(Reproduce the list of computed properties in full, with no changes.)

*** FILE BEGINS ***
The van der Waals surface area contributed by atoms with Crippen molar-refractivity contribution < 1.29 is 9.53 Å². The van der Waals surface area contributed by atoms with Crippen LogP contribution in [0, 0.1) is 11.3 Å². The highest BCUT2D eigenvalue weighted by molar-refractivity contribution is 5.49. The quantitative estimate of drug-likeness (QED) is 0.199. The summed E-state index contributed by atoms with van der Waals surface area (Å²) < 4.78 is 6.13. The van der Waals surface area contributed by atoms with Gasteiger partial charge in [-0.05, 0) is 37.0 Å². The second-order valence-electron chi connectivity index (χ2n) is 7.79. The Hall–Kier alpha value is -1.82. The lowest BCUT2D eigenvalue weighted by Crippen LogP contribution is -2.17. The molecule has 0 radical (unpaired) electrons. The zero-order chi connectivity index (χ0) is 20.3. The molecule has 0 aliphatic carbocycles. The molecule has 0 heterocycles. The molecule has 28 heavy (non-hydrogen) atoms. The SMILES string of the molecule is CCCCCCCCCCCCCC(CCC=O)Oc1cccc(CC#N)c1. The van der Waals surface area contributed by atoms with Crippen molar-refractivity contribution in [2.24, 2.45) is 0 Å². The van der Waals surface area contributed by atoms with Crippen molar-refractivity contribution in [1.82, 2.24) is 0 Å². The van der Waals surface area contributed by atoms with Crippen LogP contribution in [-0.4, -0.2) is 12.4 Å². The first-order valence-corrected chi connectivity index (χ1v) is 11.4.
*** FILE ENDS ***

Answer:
The van der Waals surface area contributed by atoms with Crippen molar-refractivity contribution < 1.29 is 9.53 Å². The van der Waals surface area contributed by atoms with Crippen LogP contribution in [0, 0.1) is 11.3 Å². The highest BCUT2D eigenvalue weighted by molar-refractivity contribution is 5.49. The quantitative estimate of drug-likeness (QED) is 0.199. The summed E-state index contributed by atoms with van der Waals surface area (Å²) < 4.78 is 6.13. The van der Waals surface area contributed by atoms with Gasteiger partial charge in [-0.05, 0) is 37.0 Å². The second-order valence-electron chi connectivity index (χ2n) is 7.79. The Hall–Kier alpha value is -1.82. The lowest BCUT2D eigenvalue weighted by Crippen LogP contribution is -2.17. The molecule has 0 radical (unpaired) electrons. The zero-order chi connectivity index (χ0) is 20.3. The molecule has 0 aliphatic carbocycles. The molecule has 0 heterocycles. The molecule has 28 heavy (non-hydrogen) atoms. The SMILES string of the molecule is CCCCCCCCCCCCCC(CCC=O)Oc1cccc(CC#N)c1. The van der Waals surface area contributed by atoms with Crippen molar-refractivity contribution in [2.24, 2.45) is 0 Å². The van der Waals surface area contributed by atoms with Crippen molar-refractivity contribution in [1.82, 2.24) is 0 Å². The van der Waals surface area contributed by atoms with Crippen LogP contribution in [-0.4, -0.2) is 12.4 Å². The first-order valence-corrected chi connectivity index (χ1v) is 11.4.